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Research Data Management

What is Research Data?

Research data are defined as factual records (numerical scores, textual records, images, and sounds) used as primary sources for scientific research, and that are commonly accepted in the scientific community as necessary to validate research findings.

(Source: OECD Principles and Guidelines for Access to Research Data from Public Funding)

Why Should I Manage My Research Data?

  • Meet funding body grant requirements (if applicable)
  • Ensure research integrity and reproducibility
  • Increase your research efficiency
  • Ensure research data and records are accurate, complete, authentic and reliable
  • Save time and resources in the long run
  • Enhance data security and minimising the risk of data loss
  • Prevent duplication of effort by enabling others to use your data
  • Comply with practices conducted in industry and commerce
  • Facilitate the analysis of change, by providing data with which data at other points in time can be compared

(Source: MANTRA)

Research Data Management Lifecycle

Research data management extends over the whole data management lifecycle from data collection or creation through to storage/archiving and may continue long after the research project is completed as data is shared, reused and cited.

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(Source: University of California, Santa Cruz, Data Management LibGuide)

NIE Research Data Management Policy

We would like to draw your attention to the following clauses in the NIE Research Data Management Policy:

  • Researchers are to archive the final research data used to establish and validate the research associated with the publication in the NIE Data Repository or a recognized open access data repository no later than the publication of the article.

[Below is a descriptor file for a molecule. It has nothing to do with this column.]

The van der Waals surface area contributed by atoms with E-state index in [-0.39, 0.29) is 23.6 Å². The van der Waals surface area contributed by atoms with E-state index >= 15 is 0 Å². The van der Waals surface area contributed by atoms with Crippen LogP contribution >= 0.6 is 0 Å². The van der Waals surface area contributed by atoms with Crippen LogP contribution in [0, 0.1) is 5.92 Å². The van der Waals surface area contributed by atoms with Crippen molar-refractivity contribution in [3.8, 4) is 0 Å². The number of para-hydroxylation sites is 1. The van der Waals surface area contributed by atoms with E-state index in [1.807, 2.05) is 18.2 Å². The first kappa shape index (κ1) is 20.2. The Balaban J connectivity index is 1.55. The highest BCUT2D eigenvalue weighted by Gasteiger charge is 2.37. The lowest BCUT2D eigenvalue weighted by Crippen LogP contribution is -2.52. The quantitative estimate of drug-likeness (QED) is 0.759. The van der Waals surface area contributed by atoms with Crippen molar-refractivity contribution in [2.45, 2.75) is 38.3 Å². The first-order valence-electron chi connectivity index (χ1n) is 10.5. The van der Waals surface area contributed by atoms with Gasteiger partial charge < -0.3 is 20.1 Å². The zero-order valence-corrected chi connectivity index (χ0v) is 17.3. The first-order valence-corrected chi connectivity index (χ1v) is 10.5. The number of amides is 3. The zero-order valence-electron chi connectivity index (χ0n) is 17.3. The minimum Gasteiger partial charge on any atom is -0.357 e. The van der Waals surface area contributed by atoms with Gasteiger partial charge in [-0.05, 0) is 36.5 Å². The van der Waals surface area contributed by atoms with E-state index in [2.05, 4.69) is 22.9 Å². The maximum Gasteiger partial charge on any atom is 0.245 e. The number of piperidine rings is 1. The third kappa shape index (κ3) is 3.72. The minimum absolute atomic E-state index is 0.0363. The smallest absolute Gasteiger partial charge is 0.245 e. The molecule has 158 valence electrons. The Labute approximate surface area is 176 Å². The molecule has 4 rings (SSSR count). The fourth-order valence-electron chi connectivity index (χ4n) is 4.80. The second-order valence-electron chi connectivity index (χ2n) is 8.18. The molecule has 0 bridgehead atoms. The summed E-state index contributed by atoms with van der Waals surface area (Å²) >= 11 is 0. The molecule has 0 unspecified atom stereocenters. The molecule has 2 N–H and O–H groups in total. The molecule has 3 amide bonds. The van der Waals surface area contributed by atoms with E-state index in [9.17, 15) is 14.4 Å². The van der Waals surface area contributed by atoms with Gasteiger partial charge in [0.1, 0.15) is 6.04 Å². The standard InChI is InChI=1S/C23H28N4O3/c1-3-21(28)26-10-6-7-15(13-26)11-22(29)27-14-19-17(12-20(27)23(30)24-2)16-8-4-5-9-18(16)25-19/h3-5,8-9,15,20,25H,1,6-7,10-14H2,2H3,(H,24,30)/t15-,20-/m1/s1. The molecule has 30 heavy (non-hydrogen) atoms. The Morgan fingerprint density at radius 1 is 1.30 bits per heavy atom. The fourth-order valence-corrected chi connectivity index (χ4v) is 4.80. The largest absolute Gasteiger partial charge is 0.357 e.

• Data will be retained for a period of 10 years after publication or with effect from the completion date of the study, whichever is later.
  • For completed non-funded projects, which include students’ projects, the final research data (including identifiers and consent forms) is only to be archived by the AG upon project completion regardless of whether or not a publication is intended. Publishing in this case refers to any public dissemination of the results and although it may be interpreted in many ways, any medium in which the results may potentially result in any query or questioning on its integrity, should be viewed as deserving of archival. Hence, for completed non-funded projects, research data is to be archived.
  • For student theses, the relevant, final, anonymised research data is to be archived by the data custodian in the NIE Data Repository. Original hardcopies are preferred but softcopies are also accepted.

The NIE Research Data Management Policy is accessible via the NIE Staff Portal (NIE Portal > Research > NIE Research Data Management, Integrity and Ethics).‚Äč